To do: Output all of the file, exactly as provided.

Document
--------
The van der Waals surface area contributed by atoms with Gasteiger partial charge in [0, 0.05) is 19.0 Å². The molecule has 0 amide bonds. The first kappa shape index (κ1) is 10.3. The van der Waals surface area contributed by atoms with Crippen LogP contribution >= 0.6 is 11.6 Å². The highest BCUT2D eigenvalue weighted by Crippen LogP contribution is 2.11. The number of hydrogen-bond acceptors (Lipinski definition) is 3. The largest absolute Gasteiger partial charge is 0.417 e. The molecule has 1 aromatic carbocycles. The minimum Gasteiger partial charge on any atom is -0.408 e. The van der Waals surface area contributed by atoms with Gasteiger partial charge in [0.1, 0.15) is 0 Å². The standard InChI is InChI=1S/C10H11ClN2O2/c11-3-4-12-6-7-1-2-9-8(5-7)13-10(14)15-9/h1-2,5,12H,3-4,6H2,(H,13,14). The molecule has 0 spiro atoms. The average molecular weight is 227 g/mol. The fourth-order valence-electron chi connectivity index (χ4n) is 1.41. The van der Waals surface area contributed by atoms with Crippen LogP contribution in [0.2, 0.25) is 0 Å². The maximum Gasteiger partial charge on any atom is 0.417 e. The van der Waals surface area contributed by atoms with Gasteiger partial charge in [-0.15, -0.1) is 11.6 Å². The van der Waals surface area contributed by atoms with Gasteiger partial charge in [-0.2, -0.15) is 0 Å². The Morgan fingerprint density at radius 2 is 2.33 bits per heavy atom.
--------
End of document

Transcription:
The van der Waals surface area contributed by atoms with Gasteiger partial charge in [0, 0.05) is 19.0 Å². The molecule has 0 amide bonds. The first kappa shape index (κ1) is 10.3. The van der Waals surface area contributed by atoms with Crippen LogP contribution >= 0.6 is 11.6 Å². The highest BCUT2D eigenvalue weighted by Crippen LogP contribution is 2.11. The number of hydrogen-bond acceptors (Lipinski definition) is 3. The largest absolute Gasteiger partial charge is 0.417 e. The molecule has 1 aromatic carbocycles. The minimum Gasteiger partial charge on any atom is -0.408 e. The van der Waals surface area contributed by atoms with Gasteiger partial charge in [0.1, 0.15) is 0 Å². The standard InChI is InChI=1S/C10H11ClN2O2/c11-3-4-12-6-7-1-2-9-8(5-7)13-10(14)15-9/h1-2,5,12H,3-4,6H2,(H,13,14). The molecule has 0 spiro atoms. The average molecular weight is 227 g/mol. The fourth-order valence-electron chi connectivity index (χ4n) is 1.41. The van der Waals surface area contributed by atoms with Crippen LogP contribution in [0.2, 0.25) is 0 Å². The maximum Gasteiger partial charge on any atom is 0.417 e. The van der Waals surface area contributed by atoms with Gasteiger partial charge in [-0.15, -0.1) is 11.6 Å². The van der Waals surface area contributed by atoms with Gasteiger partial charge in [-0.2, -0.15) is 0 Å². The Morgan fingerprint density at radius 2 is 2.33 bits per heavy atom.